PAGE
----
Norman Foster, [A]rchitect

As the great British architect Norman Foster turns 75, he talks to Jonathan Glancey about flying cars, his new underground city – and how he beat bowel cancer.

### Tuesday 29 June 2010 21.31 BST
Norman Foster at 75: Norman’s conquests
By Jonathan Glancey
“The other day,” says Norman Foster, “I was counting the number of aircraft I’ve flown: from sailplanes and a Spitfire to a Cessna Citation. By chance, it comes to 75.” So Foster, who turned 75 this month, has decided to make models of all 75, to hang in his own personal museum, which he keeps at his Swiss home, an 18th-century chateau set in vineyards between Lausanne and Geneva.
These model aircraft will hover over his collection of some of the 20th-century’s greatest machines, cherished for both their engineering brilliance and streamlined beauty; many of them look like winged or wheeled versions of Foster’s most innovative buildings. “At the moment,” says the architect, “I’m restoring a Citroën Sahara, designed to tackle north African dunes. I’m also thinking of getting a Bell 47 helicopter as a focal point. And I’ve had a model made of the Graf Zeppelin airship.”
The subject [architecture] is too often treated as a fine art, delicately wrapped in mumbo-jumbo. In reality, it’s an all-embracing discipline taking in science, art, maths, engineering, climate, nature, politics, economics. Every time I’ve flown an aircraft, or visited a steelworks, or watched a panel-beater at work, I’ve learned something new that can be applied to buildings.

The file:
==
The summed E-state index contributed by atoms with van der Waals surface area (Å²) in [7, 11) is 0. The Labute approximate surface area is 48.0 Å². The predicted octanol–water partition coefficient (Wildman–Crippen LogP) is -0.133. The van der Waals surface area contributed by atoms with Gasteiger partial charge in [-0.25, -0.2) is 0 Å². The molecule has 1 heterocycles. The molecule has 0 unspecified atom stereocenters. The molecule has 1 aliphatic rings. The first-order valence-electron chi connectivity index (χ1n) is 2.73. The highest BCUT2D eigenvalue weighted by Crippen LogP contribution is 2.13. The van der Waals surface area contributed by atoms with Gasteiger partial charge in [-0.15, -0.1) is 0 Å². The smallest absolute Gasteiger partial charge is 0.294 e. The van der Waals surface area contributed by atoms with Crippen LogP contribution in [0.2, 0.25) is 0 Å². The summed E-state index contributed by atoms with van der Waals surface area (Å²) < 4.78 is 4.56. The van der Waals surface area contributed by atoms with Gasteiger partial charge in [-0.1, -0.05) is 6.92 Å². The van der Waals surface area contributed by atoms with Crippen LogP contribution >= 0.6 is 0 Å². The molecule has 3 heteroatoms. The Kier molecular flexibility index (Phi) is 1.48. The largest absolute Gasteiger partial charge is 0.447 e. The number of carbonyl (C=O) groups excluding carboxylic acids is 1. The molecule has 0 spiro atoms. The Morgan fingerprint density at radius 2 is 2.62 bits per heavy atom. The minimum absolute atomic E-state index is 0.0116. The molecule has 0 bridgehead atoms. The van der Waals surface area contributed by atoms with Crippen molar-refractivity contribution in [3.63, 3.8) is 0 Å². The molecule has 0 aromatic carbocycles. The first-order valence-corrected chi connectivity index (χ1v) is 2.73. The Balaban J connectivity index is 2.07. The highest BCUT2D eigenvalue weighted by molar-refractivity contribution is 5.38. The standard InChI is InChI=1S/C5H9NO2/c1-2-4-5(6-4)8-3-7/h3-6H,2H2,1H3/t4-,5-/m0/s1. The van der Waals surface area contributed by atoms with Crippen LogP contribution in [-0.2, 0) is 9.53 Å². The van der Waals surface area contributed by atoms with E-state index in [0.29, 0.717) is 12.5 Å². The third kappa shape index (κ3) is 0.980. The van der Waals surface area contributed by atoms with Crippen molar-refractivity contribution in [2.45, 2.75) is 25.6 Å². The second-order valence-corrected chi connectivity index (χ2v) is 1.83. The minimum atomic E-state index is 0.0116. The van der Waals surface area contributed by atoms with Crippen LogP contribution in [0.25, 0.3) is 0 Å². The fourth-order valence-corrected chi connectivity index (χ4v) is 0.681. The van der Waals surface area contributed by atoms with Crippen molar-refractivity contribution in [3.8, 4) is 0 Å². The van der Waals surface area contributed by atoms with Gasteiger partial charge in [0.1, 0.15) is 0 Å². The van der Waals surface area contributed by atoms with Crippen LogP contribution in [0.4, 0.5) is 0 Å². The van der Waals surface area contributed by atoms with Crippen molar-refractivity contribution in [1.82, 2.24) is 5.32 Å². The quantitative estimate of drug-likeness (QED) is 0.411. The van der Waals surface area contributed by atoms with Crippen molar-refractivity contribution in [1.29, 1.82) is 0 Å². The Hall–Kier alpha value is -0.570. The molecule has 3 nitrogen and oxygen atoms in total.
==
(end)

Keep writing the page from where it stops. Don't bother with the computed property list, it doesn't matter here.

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Posted by Elizabeth Kerr


Filed under Architecture, Business, Design, Geography, Innovation, Inspiration, Media, Name, People, Project management, Property, Site, Town planning, Urban design

7 responses to “Norman Foster, [A]rchitect

  1. Peter

    Norman Foster is the prime creator of the vulgar new capital of Kazakhstan, Astana. People hate living there, particularly overseas people. He was given a blank canvas and basically told to go for it. Have a look on the internet.

  2. James

    Complaining about Norman Foster designing such buildings is rather like complaining about finding your new Ferrari doesn’t have an SUV-size boot. In the context of all the other steel and glass things that Foster has built, those buildings are exactly what you’d expect. The only person to blame would be whoever commissioned them.

  3. Peter

    This doesn’t make sense to me, James. He designed them. He presumably approved of his own design.

  4. James

    What you are saying doesn’t make any sense to me either. The buildings he designed in Astana look like his other buildings. Therefore, if you were to employ him as an architect, then I’d assume you’d expect to get something that looks like that.

  5. Peter

    Quite. I was only giving my opinion as to his style. For some he is regarded as a great architect and, in his own way, he is. However, I do not think of him in such a light because his style of grandiosity, in my view, is vulgar – as I said in the beginning.
    If you were wealthy enough to hire him for a project you may well hire him because you like what he does. All a matter of taste I suppose.

  6. James

    The only one of his buildings I’ve been inside is Hong Kong airport. Personally I really like it. Not so sold on the skyscrapers, and some of the integration with older buildings (thinking the Reichstag) are from my lay perspective, pretty cool.

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